Airstrikes, barrel bombs, and artillery strikes kill the vast majority of civilians in Syria, but they lack the same fear factor that ISIL's broadcast executions manage to convey. Why is this? An airstrike on Aleppo, for example, may be captured by a shaky hand-held camera trying to focus on a fast-moving glint in the sky before a wall of dust descends upon now ubiquitous scenes of rubble and people frantically scrambling for survivors. Mainstream media doesn't show the horrific injuries or mutilated or crushed dead, and social media lacks the stomach to openly share such carnage.


If ISIL had traditional press officers, they would be winning awards for the amount of coverage and front page news they've secured. As part of their global branding, this has sent ISIL right to the top of the "most dangerous terrorists" list. It allows the franchise to indoctrinate curious outsiders, and manipulate those already under its control. They can use their constructed narrative to recruit globally and to burnish the fear factor that accompanies the black flag - fear that explains, in part, the propensity of their enemies to lay down their arms and flee before them.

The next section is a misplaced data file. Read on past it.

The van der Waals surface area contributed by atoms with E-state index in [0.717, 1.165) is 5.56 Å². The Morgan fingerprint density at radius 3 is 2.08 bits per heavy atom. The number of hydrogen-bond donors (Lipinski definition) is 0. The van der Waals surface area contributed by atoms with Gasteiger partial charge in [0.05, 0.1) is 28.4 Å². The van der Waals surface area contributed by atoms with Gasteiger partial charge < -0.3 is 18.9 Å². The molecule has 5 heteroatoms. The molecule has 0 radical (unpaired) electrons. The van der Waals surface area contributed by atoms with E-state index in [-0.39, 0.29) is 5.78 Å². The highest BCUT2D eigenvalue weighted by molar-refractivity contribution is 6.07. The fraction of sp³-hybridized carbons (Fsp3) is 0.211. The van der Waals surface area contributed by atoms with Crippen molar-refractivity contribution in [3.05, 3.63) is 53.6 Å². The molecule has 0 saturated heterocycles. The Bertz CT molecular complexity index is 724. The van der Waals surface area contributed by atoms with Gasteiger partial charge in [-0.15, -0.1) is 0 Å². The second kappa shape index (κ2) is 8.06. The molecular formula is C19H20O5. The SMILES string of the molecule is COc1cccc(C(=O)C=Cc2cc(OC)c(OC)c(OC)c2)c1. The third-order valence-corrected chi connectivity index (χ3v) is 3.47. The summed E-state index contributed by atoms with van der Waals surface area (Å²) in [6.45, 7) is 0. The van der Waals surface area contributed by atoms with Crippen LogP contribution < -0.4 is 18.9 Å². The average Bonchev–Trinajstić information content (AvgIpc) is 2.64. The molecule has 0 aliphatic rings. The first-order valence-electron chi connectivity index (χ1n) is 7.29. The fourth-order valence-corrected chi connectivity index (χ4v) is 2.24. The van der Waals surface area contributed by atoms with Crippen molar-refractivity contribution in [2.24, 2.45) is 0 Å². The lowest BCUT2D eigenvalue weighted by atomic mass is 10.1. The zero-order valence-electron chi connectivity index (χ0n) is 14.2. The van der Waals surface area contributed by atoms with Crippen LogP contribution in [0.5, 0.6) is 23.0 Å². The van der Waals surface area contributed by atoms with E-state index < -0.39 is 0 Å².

Last Updated on Monday, 13 July 2015 11:48
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Euphrates: River of hope or hate? PDF Print E-mail
Written by James Denselow   
Thursday, 30 April 2015 11:41

Al-Jazeera - As we peer through the fog of war into the heart of the Middle East we see ISIL on the back foot in Iraq and on the front foot in Syria. This month, the loss of Tikrit and simultaneous gains in the heart of Damascus highlighted the different battlespaces that are in operation across the two countries.

The disconnect between the US-led ISIL strategy that supports the government in Baghdad and one that avoids dealing with Damascus will likely sustain this momentum as the Iraqi army pushes towards Mosul. However, unless a unified strategy is agreed for the two countries, then ISIL will continue to exploit the incoherence in such a dual approach to its advantage.